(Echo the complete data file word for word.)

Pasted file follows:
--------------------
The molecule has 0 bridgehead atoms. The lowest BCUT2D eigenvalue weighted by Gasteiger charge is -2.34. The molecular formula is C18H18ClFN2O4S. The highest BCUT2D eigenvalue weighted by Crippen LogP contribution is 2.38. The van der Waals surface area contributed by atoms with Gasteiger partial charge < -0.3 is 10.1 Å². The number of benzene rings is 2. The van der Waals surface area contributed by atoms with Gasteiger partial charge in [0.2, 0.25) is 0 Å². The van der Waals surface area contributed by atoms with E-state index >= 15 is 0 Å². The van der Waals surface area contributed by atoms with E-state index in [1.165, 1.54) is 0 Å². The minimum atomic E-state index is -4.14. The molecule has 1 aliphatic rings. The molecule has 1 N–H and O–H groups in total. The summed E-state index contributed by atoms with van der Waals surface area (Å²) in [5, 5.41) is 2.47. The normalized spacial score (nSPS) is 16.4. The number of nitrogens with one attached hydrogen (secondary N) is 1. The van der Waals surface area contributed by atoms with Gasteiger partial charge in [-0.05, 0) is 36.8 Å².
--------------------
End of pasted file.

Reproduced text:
The molecule has 0 bridgehead atoms. The lowest BCUT2D eigenvalue weighted by Gasteiger charge is -2.34. The molecular formula is C18H18ClFN2O4S. The highest BCUT2D eigenvalue weighted by Crippen LogP contribution is 2.38. The van der Waals surface area contributed by atoms with Gasteiger partial charge < -0.3 is 10.1 Å². The number of benzene rings is 2. The van der Waals surface area contributed by atoms with Gasteiger partial charge in [0.2, 0.25) is 0 Å². The van der Waals surface area contributed by atoms with E-state index >= 15 is 0 Å². The van der Waals surface area contributed by atoms with E-state index in [1.165, 1.54) is 0 Å². The minimum atomic E-state index is -4.14. The molecule has 1 aliphatic rings. The molecule has 1 N–H and O–H groups in total. The summed E-state index contributed by atoms with van der Waals surface area (Å²) in [5, 5.41) is 2.47. The normalized spacial score (nSPS) is 16.4. The number of nitrogens with one attached hydrogen (secondary N) is 1. The van der Waals surface area contributed by atoms with Gasteiger partial charge in [-0.05, 0) is 36.8 Å².